- NAME: Isaac Newton
- OCCUPATION: Philosopher, Mathematician, Astronomer, Physicist
- BIRTH DATE: January 04, 1643
- DEATH DATE: March 31, 1727
- EDUCATION: The King's School, University of Cambridge, Trinity College
- PLACE OF BIRTH: Woolsthorpe, Lincolnshire, England, United Kingdom
- PLACE OF DEATH: London, England, United Kingdom
- Full Name: Sir Isaac Newton
- AKA: Isaac Newton
Best Known For
English physicist and mathematician Sir Isaac Newton, most famous for his law of gravitation, was instrumental in the scientific revolution of the 17th century.
Sir Isaac Newton - Full Episode (44:21)
Watch a short biography of Isaac Newton, a key figure in the scientific revolution who is most famous for formulating laws of gravity.
Sir Isaac Newton's scientific genius defined the laws of gravity, but his personal life was lonely and unhappy.
A look at the later years of Sir Newton's life.
A look at how Isaac Newton's research influences the way we look at the world today.
Think you know about Biography?
Answer questions and see how you rank against other players.Play Now
In 1705, he was knighted by Queen Anne of England. At this point in his life, Newton's career in science and discovery had given way to a career of political power and influence.
Newton never seemed to understand the notion of science as a cooperative venture, and his ambition and fierce defense of his own discoveries continued to lead him from one conflict to another with other scientists. By most accounts,
Newton's tenure at the society was tyrannical and autocratic; he was able to control the lives and careers of younger scientists with absolute power.
In 1705, in a controversy that had been brewing for several years, German mathematician Gottfried Liebniz publically accused Newton of plagiarizing his research, claiming he had discovered infinitesimal calculus several years before the publication of Principia. In 1712, the Royal Society appointed a committee to investigate the matter. Of course, with Newton as president, he was able to appoint the committee members and oversee its investigation. Not surprisingly, the committee concluded Newton's priority over the discovery.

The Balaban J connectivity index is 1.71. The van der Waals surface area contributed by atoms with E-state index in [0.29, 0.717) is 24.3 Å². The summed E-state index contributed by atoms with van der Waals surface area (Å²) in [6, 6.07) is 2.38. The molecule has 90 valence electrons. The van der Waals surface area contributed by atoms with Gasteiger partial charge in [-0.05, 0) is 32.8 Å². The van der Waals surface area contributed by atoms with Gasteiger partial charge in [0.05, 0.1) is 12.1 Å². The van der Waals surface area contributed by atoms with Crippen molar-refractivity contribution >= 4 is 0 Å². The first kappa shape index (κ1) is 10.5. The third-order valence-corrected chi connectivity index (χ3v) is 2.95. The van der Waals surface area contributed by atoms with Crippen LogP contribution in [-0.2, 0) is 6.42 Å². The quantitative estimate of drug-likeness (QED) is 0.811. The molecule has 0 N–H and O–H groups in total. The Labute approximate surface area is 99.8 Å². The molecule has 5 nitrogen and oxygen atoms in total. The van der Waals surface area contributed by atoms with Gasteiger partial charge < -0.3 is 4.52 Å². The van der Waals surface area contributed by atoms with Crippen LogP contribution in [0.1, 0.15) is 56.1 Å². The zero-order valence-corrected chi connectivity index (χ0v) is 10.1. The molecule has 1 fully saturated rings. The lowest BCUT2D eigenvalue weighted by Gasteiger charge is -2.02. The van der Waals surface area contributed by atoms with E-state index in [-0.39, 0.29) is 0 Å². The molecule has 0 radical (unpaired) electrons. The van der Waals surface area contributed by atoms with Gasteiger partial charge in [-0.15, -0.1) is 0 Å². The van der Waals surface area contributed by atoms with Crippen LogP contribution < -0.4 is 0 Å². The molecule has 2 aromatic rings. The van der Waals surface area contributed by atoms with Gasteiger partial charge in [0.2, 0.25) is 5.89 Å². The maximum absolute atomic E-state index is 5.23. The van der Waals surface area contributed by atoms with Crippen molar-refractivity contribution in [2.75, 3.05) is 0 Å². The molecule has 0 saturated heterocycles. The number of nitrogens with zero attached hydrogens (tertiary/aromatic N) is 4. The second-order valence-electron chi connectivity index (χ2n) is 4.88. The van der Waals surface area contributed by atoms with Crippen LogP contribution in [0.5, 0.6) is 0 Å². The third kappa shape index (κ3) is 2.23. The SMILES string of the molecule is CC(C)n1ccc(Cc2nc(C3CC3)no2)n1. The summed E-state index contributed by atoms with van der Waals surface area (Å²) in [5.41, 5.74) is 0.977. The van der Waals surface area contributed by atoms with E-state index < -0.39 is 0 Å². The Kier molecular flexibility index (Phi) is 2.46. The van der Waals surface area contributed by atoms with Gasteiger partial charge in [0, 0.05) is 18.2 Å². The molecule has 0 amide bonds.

That same year, in another of Newton's more flagrant episodes of tyranny, he published without permission the notes of astronomer John Flamsteed. It seems the astronomer had collected a massive body of data from his years at the Royal Observatory at Greenwich, England. Newton had requested a large volume of Flamsteed's notes for his revisions to Principia. Annoyed when Flamsteed wouldn't provide him more information as quickly as he wanted it, Newton used his influence as president of the Royal Society to be named the chairman of the body of "visitors" responsible for the Royal Observatory.
He then tried to force the immediate publication of Flamsteed's catalogue of the stars, as well as all of Flamsteed's notes, edited and unedited. To add insult to injury, Newton arranged for Flamsteed's mortal enemy, Edmund Halley, to prepare the notes for press. Flamsteed was finally able to get a court order forcing Newton to cease his plans for publication and return the notes -- one of the few times that Newton was bested by one of his rivals.
Toward the end of this life, Newton lived at Cranbury Park, near Winchester, England, with his niece, Catherine (Bancroft) Conduitt, and her husband, John Conduitt. By this time, Newton had become one of the most famous men in Europe. His scientific discoveries were uchallenged. He also had become wealthy, investing his sizeable income wisely and bestowing sizeable gifts to charity. Despite his fame, Newton's life was far from perfect: He never married or made many friends, and in his later years, a combination of pride, insecurity and side-trips on peculiar scientific inquiries led even some of his few friends to worry about his mental stability.
By the time he reached 80 years of age, Newton was experiencing digestion problems, and had to drastically change his diet and mobility. Then, in March 1727, Newton experienced severe pain in his abdomen and blacked out, never to regain consciousness.
profile name: Isaac Newton profile occupation:
Sign in with Facebook to see how you and your friends are connected to famous icons.
Your Friends' Connections
Included In These Groups
Steve Jobs wasn't the only person in history to turn the apple into a significant cultural symbol. Somewhere in between the origin of the Adam and Eve story and the invention of the iPod, there were dozens of notable people who transformed the forbidden fruit into a significant statement.
Apple Icons 10 people in this group
Historic Hair Band Members 17 people in this group
Examine some of the world's greatest tech-savvy minds, who have bolstered industries like computer science, space exploration and mass communications through their ingenious works. These individuals are responsible for shaping the world we live in today, and have affected how we complete some of our most basic daily tasks. Delevop your own theories about these famous pioneers of technology by exploring Biography.com's Tech Giants group, including Steve Jobs, Elon Musk, Albert Einstein, Isaac Newton, Marie Curie, Bill Gates, Aristotle, Stephen Hawking and several other brilliant minds in the field of technology.
Tech Giants 12 people in this group
presented by Tech Giants